These terracotta sculptures were produced in 1929-1930 by Charles L. Morgan, cast from the original plaster models sculpted by Frank Lloyd Wright. The figures represented Wright’s designs for proposed monumental entry figures to the Community of Nakoma Country Club in Madison, Wisconsin, which were never ultimately completed. These designs were likely the last figurative sculptural works created by Wright, his interest in exploring natural themes and material taking priority in his later designs.
In 1914, artist and sculptor Alfonso Iannelli came to Chicago from Los Angeles to work on Frank Lloyd Wright’s Midway Gardens. Iannelli created the famous Sprite figures, the angular, column-like figures that graced Midway’s three-acre beer garden. Iannelli and his artist wife, Margaret, moved to Chicago in 1915 and eventually settled in Park Ridge in 1920, where they maintained a studio workshop.
This plaster study for a larger bronze sculpture was made by the prominent Illinois sculptor, educator, and writer Lorado Taft. The full-scale bronze statue was erected in Urbana, Illinois, in 1926, where it still stands today. The sculpture was a commission made possible through a bequest of a family that had known Lincoln during his circuit lawyer days from 1837-1848.
Born in Toledo, Ohio, in 1926, Carolyn moved to Carbondale, Illinois, in 1949 to teach art at the Allyn Training School at Southern Illinois University. After marrying George Plochmann in 1950, Carolyn became a full-time studio artist, spent her summers in Woodstock, New York, and was represented by the Kennedy Galleries in New York from 1970-2005.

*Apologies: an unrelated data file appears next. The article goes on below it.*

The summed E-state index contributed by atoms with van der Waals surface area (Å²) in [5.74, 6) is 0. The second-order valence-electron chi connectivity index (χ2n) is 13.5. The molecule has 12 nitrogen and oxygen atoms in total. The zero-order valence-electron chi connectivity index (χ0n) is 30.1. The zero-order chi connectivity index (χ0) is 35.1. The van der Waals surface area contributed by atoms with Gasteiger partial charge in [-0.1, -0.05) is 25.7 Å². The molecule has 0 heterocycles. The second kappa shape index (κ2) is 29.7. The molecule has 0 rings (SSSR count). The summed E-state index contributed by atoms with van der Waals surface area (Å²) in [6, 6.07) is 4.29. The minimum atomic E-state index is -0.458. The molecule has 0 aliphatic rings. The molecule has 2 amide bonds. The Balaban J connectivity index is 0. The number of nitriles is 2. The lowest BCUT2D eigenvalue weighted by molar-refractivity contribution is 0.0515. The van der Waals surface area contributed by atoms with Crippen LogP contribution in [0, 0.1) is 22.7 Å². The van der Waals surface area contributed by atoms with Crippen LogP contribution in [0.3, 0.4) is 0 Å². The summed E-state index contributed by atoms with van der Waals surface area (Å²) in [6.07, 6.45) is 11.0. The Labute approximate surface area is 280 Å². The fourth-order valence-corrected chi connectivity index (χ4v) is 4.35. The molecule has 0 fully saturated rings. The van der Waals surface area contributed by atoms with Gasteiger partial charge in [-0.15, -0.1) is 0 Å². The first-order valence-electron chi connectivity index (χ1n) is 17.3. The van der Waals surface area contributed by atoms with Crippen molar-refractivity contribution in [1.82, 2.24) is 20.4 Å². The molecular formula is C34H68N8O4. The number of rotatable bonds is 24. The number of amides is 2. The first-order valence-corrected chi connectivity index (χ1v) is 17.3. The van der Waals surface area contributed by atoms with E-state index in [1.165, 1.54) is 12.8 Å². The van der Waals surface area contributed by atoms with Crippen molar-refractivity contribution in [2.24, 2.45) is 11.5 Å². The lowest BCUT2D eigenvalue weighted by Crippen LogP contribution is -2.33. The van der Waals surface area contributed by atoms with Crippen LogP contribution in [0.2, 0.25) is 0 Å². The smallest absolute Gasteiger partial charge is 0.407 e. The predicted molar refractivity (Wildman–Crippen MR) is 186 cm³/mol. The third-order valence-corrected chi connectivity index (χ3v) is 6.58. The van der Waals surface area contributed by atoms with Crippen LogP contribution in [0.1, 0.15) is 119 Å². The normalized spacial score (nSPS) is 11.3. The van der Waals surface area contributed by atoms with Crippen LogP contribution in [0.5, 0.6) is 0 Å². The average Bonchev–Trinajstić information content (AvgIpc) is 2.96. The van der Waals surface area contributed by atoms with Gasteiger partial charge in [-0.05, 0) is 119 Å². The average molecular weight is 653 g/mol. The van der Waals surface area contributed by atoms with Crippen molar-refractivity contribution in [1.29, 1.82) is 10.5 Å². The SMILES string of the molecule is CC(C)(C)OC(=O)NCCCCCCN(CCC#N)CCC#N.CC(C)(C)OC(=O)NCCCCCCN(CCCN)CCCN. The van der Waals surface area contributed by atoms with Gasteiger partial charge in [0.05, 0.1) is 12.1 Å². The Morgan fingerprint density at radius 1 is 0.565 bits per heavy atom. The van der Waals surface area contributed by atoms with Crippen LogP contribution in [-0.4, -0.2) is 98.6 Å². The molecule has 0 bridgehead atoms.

This sculpture was a gift to the people of the State of Illinois from French vermouth producer Noilly-Prat. This was one of many gifts packed into vintage railway box cars known as the Merci Train, or French Gratitude Train, of 1949. The purpose of this gift was to acknowledge the more than $40 million in food and aid collected in 1947 by private citizens in the United States and sent to France and Italy after World War II.
Miyoko Ito was an important artist in Chicago, admired by her contemporaries for her distinctive approach to painting. Her delicate, quick brush strokes and remarkable color combinations give her paintings a lively pulse. Ito was born to Japanese immigrant parents in Berkeley, California. She developed artistically under the influence of a wide range of movements and revolutions in the arts: Cubism, Bauhaus, Abstract Expressionism, and individual artists as diverse as Pablo Picasso, Hans Hoffman, and Paul Cezanne.
In 1916, at the age of 8, Marion Perkins moved from Arkansas to Chicago to live with his aunt, joining the ranks of over 500,000 African Americans who moved to Chicago from the south during a period now referred to as the Great Migration. He lived in Bronzeville, Chicago’s predominately African American neighborhood and home to many of its most outstanding writers and artists.
Moon House, created in 1957, clearly reveals Shrode’s full grasp of the fine art versus craft debate. Here, Shrode shapes the vessel form into fine art, showing the influences of Abstract Expressionism and Asian pottery techniques, while constructing innovative flowing relationships of positive form and negative space.
A monumental sculpture, this majestic horse commemorates the spirit of the people of the midwest. Named after the donors’ favorite horse, Kimball, the draft horse is a symbol of the strength and courage of the early settlers of Illinois and all who continue to work the land.
Mt. Vernon, Illinois, native Ivan Summers established himself in the early 20th century as one of the accomplished practitioners of American Impressionism with colorful landscapes of his adopted home of upstate New York. He graduated from the St. Louis School and Museum of Fine Arts where he was an award-winning artist.